The American Athletic Conference's inaugural football media day looked more like a convention of advertisers.
This reinvented Big East has a lot of image building to undertake, and it wouldn't hurt to learn from how the ACC pulled off the biggest heist since the Brinks robbery.
If it wasn't for the ACC, the Big East would still be the Big East and USF, Cincinnati and Connecticut would not feel as if they missed the last boat off the Titanic.
This is more than sour grapes. The NCAA goes to a playoff next season, and only five conferences will automatically be part of the new high-tier bowl arrangement.
We get it: The SEC, Big Ten, Big 12 and Pac-12 deserve entry.
But before the ACC raided the Big East, you could argue in certain years it wasn't even as good.
The gap is so small that the ACC doesn't deserve automatic entry, while the sixth and final choice for the remaining bowl will come from the highest ranked team among the other leagues: AAC, Mountain West, Mid-American, Conference USA and Sun Belt.
There also is talk the NCAA might add a fourth division that will include only the five so-called power conferences.
One person not offended by college football's new hierarchy is new USF head coach Willie Taggart. He sounds like a party crasher.
"I see USF being one of the leaders in the country. But we're a program that really hasn't lived up to our potential," Taggart said. "Our program is a sleeping giant. But we can't rely on anybody else to say that for us. It's on us to go out and do it. There's not a lot of expectations other than the ones we have."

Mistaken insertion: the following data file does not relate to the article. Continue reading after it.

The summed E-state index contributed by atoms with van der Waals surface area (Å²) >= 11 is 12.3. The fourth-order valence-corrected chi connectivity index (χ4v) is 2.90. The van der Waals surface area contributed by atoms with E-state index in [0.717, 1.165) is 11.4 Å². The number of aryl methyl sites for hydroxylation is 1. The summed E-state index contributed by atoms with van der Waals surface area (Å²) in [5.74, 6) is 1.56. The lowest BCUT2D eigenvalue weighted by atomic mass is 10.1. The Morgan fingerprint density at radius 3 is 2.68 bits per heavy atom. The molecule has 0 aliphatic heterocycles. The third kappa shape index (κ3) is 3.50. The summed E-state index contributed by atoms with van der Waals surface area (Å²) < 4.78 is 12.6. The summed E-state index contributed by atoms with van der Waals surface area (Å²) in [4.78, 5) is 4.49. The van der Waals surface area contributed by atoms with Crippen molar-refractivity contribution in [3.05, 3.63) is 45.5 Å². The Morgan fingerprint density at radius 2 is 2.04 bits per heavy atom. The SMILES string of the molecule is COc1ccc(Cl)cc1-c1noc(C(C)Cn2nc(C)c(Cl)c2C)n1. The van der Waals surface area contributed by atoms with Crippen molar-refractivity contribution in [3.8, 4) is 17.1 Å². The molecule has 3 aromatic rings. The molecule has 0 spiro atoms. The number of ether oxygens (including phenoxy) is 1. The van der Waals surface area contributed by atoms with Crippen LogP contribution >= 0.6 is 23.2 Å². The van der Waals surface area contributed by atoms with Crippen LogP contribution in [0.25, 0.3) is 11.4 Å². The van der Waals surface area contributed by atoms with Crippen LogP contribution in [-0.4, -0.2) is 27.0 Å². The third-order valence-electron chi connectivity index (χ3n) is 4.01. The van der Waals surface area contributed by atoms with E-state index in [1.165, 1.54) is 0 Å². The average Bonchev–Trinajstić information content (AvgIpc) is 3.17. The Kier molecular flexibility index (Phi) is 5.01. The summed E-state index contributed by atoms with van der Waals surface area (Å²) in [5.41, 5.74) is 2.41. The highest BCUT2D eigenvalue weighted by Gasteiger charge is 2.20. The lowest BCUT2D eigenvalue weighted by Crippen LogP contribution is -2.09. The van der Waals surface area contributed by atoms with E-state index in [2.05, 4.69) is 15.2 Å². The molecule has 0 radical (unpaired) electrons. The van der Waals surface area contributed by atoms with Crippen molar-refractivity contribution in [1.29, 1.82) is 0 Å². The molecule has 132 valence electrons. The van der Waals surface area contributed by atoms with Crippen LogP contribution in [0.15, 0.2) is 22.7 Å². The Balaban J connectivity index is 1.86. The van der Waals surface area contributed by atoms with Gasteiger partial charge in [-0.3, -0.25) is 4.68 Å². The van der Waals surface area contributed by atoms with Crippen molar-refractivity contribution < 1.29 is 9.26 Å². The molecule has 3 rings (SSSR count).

AAC Commissioner Mike Aresco made it clear that he believes there should be six power conferences with his league part of it.
"The American Athletic Conference belongs in it. Not because we say we do, but because the empirical indices say we do," Aresco said. "Whatever the highest level of Division I is in the future we expect to be part of it."
The commissioner talks about big stadiums and revenues that are just as good as the ACC and about past successes of the AAC's current members.
He makes a case. Who has Duke ever scared on the football field?
Look at the bottom of the ACC football: Duke, Maryland, N.C. State, Wake Forest, Virginia and North Carolina all have losing records against league opponents for the past 10 years combined.
Miami is not the Miami it was and has a 38-34 ACC record in the past 10 years in a mediocre conference and is 20-17 overall the past three seasons. Clemson was 11-2 last season, but 16-11 the previous two years and lost a bowl game to USF.
The ACC will add Syracuse and Pittsburgh this season, but they are shadows of what they once were. The league gets Louisville in 2014, but before last year's 11-2 season, the Cards had back-to-back 7-6 seasons and were 4-8 and 5-7 prior to that. USF, Cincinnati and Connecticut are a combined 6-7 vs ACC teams during the past five years.
The AAC spawns some intense rivalries, but none bigger than USF-UCF. The last time the teams met in Tampa, the game drew nearly 66,000 fans, and their last meeting in Orlando at Bright House Networks Stadium drew 46,805, the second-largest crowd in stadium history.
Former USF head coach Jim Leavitt beat UCF in all four of their meetings, but he didn't like the rivalry and stopped it.
Now it's different. The league needs this rivalry to build its image.
It also needs USF to become one of its better teams because of its TV market and location in the same state as Florida, FSU and Miami. For Leavitt, it was more about not losing to UCF than winning.
UCF head coach George O'Leary already chided Taggart for saying he is going to own the I-4 corridor when it comes to recruiting.
"We're on the I-4 corridor. I hope he understands that," O'Leary told an Orlando radio station.
In a response Taggart referred to his first press conference when he said, "We bow down to no man or no program here at South Florida."
Alan Dell, Herald sports writer, can be reached at 941-745-7080, ext. 2112. Follow him on Twitter at @ADellSports.com